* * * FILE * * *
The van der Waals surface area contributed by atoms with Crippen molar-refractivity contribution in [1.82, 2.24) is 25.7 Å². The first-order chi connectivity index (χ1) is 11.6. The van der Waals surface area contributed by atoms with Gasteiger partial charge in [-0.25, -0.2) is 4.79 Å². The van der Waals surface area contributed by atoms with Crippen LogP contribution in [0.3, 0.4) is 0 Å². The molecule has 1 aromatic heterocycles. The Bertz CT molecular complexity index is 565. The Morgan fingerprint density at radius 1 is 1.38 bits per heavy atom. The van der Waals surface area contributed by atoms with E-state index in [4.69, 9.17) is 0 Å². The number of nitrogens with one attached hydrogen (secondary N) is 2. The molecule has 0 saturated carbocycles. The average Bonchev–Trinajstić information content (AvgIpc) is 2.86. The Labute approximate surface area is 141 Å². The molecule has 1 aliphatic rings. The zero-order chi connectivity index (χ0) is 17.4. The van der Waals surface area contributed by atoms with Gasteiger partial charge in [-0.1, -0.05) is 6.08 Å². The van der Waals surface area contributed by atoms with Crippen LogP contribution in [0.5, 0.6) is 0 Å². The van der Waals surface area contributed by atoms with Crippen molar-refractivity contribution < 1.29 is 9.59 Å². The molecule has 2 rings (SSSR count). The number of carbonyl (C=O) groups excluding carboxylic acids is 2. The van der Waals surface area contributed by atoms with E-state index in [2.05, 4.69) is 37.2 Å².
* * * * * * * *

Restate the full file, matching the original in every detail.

The van der Waals surface area contributed by atoms with Crippen molar-refractivity contribution in [1.82, 2.24) is 25.7 Å². The first-order chi connectivity index (χ1) is 11.6. The van der Waals surface area contributed by atoms with Gasteiger partial charge in [-0.25, -0.2) is 4.79 Å². The van der Waals surface area contributed by atoms with Crippen LogP contribution in [0.3, 0.4) is 0 Å². The molecule has 1 aromatic heterocycles. The Bertz CT molecular complexity index is 565. The Morgan fingerprint density at radius 1 is 1.38 bits per heavy atom. The van der Waals surface area contributed by atoms with E-state index in [4.69, 9.17) is 0 Å². The number of nitrogens with one attached hydrogen (secondary N) is 2. The molecule has 0 saturated carbocycles. The average Bonchev–Trinajstić information content (AvgIpc) is 2.86. The Labute approximate surface area is 141 Å². The molecule has 1 aliphatic rings. The zero-order chi connectivity index (χ0) is 17.4. The van der Waals surface area contributed by atoms with Gasteiger partial charge in [-0.1, -0.05) is 6.08 Å². The van der Waals surface area contributed by atoms with Crippen LogP contribution in [0.5, 0.6) is 0 Å². The van der Waals surface area contributed by atoms with Crippen molar-refractivity contribution < 1.29 is 9.59 Å². The molecule has 2 rings (SSSR count). The number of carbonyl (C=O) groups excluding carboxylic acids is 2. The van der Waals surface area contributed by atoms with E-state index in [2.05, 4.69) is 37.2 Å².